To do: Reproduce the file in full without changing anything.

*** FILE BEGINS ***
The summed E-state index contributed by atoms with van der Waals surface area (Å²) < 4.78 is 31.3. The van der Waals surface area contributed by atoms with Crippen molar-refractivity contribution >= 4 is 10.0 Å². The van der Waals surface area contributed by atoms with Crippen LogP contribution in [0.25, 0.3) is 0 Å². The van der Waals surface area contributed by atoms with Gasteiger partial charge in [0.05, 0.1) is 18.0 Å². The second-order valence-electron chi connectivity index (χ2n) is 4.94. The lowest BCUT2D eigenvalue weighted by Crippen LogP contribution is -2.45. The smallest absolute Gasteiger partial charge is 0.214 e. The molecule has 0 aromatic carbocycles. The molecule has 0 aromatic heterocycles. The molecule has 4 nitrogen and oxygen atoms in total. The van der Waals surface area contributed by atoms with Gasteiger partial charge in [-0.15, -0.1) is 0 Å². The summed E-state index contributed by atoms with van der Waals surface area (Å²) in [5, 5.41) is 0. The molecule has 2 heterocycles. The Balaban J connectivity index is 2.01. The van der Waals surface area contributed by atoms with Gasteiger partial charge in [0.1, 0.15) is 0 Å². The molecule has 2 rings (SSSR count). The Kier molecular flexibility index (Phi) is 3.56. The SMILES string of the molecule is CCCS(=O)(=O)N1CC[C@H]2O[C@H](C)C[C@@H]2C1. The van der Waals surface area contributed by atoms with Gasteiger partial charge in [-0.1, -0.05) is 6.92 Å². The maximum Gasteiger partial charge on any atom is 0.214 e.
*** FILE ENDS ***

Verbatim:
The summed E-state index contributed by atoms with van der Waals surface area (Å²) < 4.78 is 31.3. The van der Waals surface area contributed by atoms with Crippen molar-refractivity contribution >= 4 is 10.0 Å². The van der Waals surface area contributed by atoms with Crippen LogP contribution in [0.25, 0.3) is 0 Å². The van der Waals surface area contributed by atoms with Gasteiger partial charge in [0.05, 0.1) is 18.0 Å². The second-order valence-electron chi connectivity index (χ2n) is 4.94. The lowest BCUT2D eigenvalue weighted by Crippen LogP contribution is -2.45. The smallest absolute Gasteiger partial charge is 0.214 e. The molecule has 0 aromatic carbocycles. The molecule has 0 aromatic heterocycles. The molecule has 4 nitrogen and oxygen atoms in total. The van der Waals surface area contributed by atoms with Gasteiger partial charge in [-0.15, -0.1) is 0 Å². The summed E-state index contributed by atoms with van der Waals surface area (Å²) in [5, 5.41) is 0. The molecule has 2 heterocycles. The Balaban J connectivity index is 2.01. The van der Waals surface area contributed by atoms with Gasteiger partial charge in [0.1, 0.15) is 0 Å². The molecule has 2 rings (SSSR count). The Kier molecular flexibility index (Phi) is 3.56. The SMILES string of the molecule is CCCS(=O)(=O)N1CC[C@H]2O[C@H](C)C[C@@H]2C1. The van der Waals surface area contributed by atoms with Gasteiger partial charge in [-0.1, -0.05) is 6.92 Å². The maximum Gasteiger partial charge on any atom is 0.214 e.